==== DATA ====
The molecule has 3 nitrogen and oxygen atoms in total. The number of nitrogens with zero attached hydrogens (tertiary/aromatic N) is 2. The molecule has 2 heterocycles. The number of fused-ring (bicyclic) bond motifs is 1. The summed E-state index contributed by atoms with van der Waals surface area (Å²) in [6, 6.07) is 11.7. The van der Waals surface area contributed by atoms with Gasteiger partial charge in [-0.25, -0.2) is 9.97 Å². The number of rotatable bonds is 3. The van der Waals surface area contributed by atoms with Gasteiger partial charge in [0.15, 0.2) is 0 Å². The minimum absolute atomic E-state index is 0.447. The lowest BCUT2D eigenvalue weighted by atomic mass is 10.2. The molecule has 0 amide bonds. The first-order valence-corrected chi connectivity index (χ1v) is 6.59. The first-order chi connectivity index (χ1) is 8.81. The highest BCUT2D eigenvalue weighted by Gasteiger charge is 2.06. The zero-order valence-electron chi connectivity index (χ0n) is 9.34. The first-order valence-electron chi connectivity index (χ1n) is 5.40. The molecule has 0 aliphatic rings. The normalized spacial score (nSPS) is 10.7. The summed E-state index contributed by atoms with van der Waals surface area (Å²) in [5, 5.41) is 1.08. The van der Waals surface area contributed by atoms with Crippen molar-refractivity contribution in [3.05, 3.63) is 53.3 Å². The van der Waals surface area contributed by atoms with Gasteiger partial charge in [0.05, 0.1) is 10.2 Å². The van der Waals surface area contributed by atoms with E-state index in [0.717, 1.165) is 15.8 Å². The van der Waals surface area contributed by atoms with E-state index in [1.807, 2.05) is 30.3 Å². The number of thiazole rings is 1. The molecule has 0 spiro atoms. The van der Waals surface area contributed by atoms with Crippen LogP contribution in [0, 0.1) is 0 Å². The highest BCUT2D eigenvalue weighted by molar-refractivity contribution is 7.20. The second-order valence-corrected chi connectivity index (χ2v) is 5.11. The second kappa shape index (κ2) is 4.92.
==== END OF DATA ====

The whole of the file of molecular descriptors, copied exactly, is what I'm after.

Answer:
The molecule has 3 nitrogen and oxygen atoms in total. The number of nitrogens with zero attached hydrogens (tertiary/aromatic N) is 2. The molecule has 2 heterocycles. The number of fused-ring (bicyclic) bond motifs is 1. The summed E-state index contributed by atoms with van der Waals surface area (Å²) in [6, 6.07) is 11.7. The van der Waals surface area contributed by atoms with Gasteiger partial charge in [-0.25, -0.2) is 9.97 Å². The number of rotatable bonds is 3. The van der Waals surface area contributed by atoms with Gasteiger partial charge in [0.15, 0.2) is 0 Å². The minimum absolute atomic E-state index is 0.447. The lowest BCUT2D eigenvalue weighted by atomic mass is 10.2. The molecule has 0 amide bonds. The first-order valence-corrected chi connectivity index (χ1v) is 6.59. The first-order chi connectivity index (χ1) is 8.81. The highest BCUT2D eigenvalue weighted by Gasteiger charge is 2.06. The zero-order valence-electron chi connectivity index (χ0n) is 9.34. The first-order valence-electron chi connectivity index (χ1n) is 5.40. The molecule has 0 aliphatic rings. The normalized spacial score (nSPS) is 10.7. The summed E-state index contributed by atoms with van der Waals surface area (Å²) in [5, 5.41) is 1.08. The van der Waals surface area contributed by atoms with Crippen molar-refractivity contribution in [3.05, 3.63) is 53.3 Å². The van der Waals surface area contributed by atoms with Gasteiger partial charge in [0.05, 0.1) is 10.2 Å². The van der Waals surface area contributed by atoms with E-state index in [0.717, 1.165) is 15.8 Å². The van der Waals surface area contributed by atoms with E-state index in [1.807, 2.05) is 30.3 Å². The number of thiazole rings is 1. The molecule has 0 spiro atoms. The van der Waals surface area contributed by atoms with Crippen LogP contribution in [0, 0.1) is 0 Å². The highest BCUT2D eigenvalue weighted by molar-refractivity contribution is 7.20. The second-order valence-corrected chi connectivity index (χ2v) is 5.11. The second kappa shape index (κ2) is 4.92.